The median number of equity partners in an Am Law 100 firm (ranked by PPP) is 170. The number is arbitrary, but it probably isn’t random.

W.L. Gore & Associates, the maker of Gore-Tex, is known for a “radically nonhierarchical management structure.” One aspect of the Gore approach that makes the company so radical is the limitation on office size to 150 workers. When a branch exceeds 150 employees, the company splits it and builds a second office. As discussed in Gladwell’s The Tipping Point, self-governing communes of the Hutterites do the same thing–divide into separate communities–at the same number. For related reasons, hunter-gatherer clans tend to splinter after reaching 150 or so members. A similar numerical sensibility has long been applied to military organization:

recent studies have indicated that humans are best able to maintain stable relationships in a cohesive group numbering between 100-250 members, with 150 members being the common number (see Dunbar’s number). Again, a military unit on the order of no more than 100 members, and perhaps ideally fewer, would perhaps present the greatest efficiency as well as effectiveness of control, on a battlefield where the stress, danger, fear, noise, confusion, and the general condition known as the “fog of war” would present the greatest challenge to an officer to command a group of men engaged in mortal combat. Until the latter half of the 19th century, when infantry troops still routinely fought in close order, marching and firing shoulder-to-shoulder in lines facing the enemy, the company remained at around 100, or fewer, men.

Dunbar’s number is a fascinating sociological theory. We can be acquainted with many people (see Facebook) but we can only maintain a finite number of deep, stable interpersonal relationships. Dunbar’s number has all sorts of implications for group dynamics. In short, size matters.

Communities smaller than the number are able to enforce informal rules (norms) through informal means (gossip, shame). Communities that exceed the number have to rely on more formal rules (laws, regulations) and enforcement mechanisms (hierarchy, legitimized violence). For enterprises, increased size introduces diseconomies of scale like communication overhead, duplication of effort, office politics, and the tendency for larger organizations to become top heavy.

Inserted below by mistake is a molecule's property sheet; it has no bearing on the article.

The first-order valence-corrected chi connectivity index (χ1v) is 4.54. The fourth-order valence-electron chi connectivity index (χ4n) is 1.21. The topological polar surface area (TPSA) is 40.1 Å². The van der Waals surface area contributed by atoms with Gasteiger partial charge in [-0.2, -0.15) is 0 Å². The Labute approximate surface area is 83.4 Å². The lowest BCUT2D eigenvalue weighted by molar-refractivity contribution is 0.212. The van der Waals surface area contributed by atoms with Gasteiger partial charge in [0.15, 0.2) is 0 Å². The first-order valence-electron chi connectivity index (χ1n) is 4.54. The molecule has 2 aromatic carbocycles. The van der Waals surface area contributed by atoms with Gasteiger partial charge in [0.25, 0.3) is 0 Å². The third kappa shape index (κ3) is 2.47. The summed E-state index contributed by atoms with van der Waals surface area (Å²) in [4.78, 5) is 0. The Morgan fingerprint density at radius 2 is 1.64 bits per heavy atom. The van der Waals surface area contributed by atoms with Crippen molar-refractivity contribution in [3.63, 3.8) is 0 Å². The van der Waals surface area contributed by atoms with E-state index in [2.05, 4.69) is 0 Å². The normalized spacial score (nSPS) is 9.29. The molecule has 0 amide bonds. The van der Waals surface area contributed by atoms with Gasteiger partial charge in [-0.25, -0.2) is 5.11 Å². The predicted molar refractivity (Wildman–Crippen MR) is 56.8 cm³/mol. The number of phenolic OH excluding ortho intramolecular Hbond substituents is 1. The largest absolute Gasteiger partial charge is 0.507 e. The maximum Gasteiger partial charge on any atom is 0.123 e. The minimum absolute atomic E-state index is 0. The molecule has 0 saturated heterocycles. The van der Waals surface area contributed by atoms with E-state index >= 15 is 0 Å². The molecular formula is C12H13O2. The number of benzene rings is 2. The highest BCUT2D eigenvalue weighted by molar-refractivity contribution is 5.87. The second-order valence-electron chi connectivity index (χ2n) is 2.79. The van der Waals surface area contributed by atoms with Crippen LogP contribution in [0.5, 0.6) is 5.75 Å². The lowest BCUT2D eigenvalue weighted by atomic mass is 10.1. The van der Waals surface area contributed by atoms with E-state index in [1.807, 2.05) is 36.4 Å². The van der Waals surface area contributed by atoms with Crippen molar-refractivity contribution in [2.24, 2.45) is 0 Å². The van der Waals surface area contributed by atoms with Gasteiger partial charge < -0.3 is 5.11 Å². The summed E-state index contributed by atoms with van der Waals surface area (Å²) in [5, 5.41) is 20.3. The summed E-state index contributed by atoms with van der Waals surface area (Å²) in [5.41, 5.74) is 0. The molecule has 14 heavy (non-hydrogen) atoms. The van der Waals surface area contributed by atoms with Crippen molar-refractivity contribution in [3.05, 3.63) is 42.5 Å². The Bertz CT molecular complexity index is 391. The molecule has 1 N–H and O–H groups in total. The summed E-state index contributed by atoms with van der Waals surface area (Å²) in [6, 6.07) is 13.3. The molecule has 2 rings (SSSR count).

But size has its own virtues. There are the traditional economies of scale and scopeWeak ties can be an important factor in success. And we should value social learning to avoid of echo-chamber effects and remain cognizant of the benefits of diversity in driving the wisdom of crowds. Dunbar’s number is usually treated as a cognitive limit of individuals and a functional limit on units (military companies, Gore offices), not a cap on organization size.

Optimal size is task and context specific. There are, for example, many theories on appropriate team size that are much lower than Dunbar’s number. Amazon’s Jeff Bezos has promulgated the two-pizza rule: never have a meeting where two pizzas couldn’t feed the entire group. Harvard Business Review runs articles like “Smart Innovators Value Smaller Teams Over Better Processes.” The associated research reaches conclusions such as, “As group size increases, the difficulties of agreeing objectives, ensuring appropriate participation in decision making, achieving consensus on what constitutes high quality, and eliciting unanimous support for innovation, all increase.”

Goldilocks is a fickle….person. While there is no exact science of size, size does matter. Structure should follow strategy. But, often times, the reverse is true. Strategy is constrained by structure. Being the optimal size to pursue a particular objective is sometimes a matter of happenstance.

That is a long way of saying: I ♥ Toronto. I’m inspired to mention this fact because Ryan and I will be there this week to speak at #LexTech16, a conference created by MaRS LegalX cluster and McCarthy Tetrault.

From my perspective, Toronto offers an almost ideal mix of size and geography when it comes to innovation in the legal space. Toronto is the 10th largest financial centre in the world (big but not too big). Canada’s four biggest banks are the country’s four most profitable companies. The bank headquarters are also a five-minute walk from each other. By comparison, the four most profitable companies in the United States are located in Cupertino (CA), Houston (TX), San Francisco (CA), and Redmond (WA). And the geographical dispersion of the 50 other U.S. companies that would also qualify for the top four Canadian slots is even greater.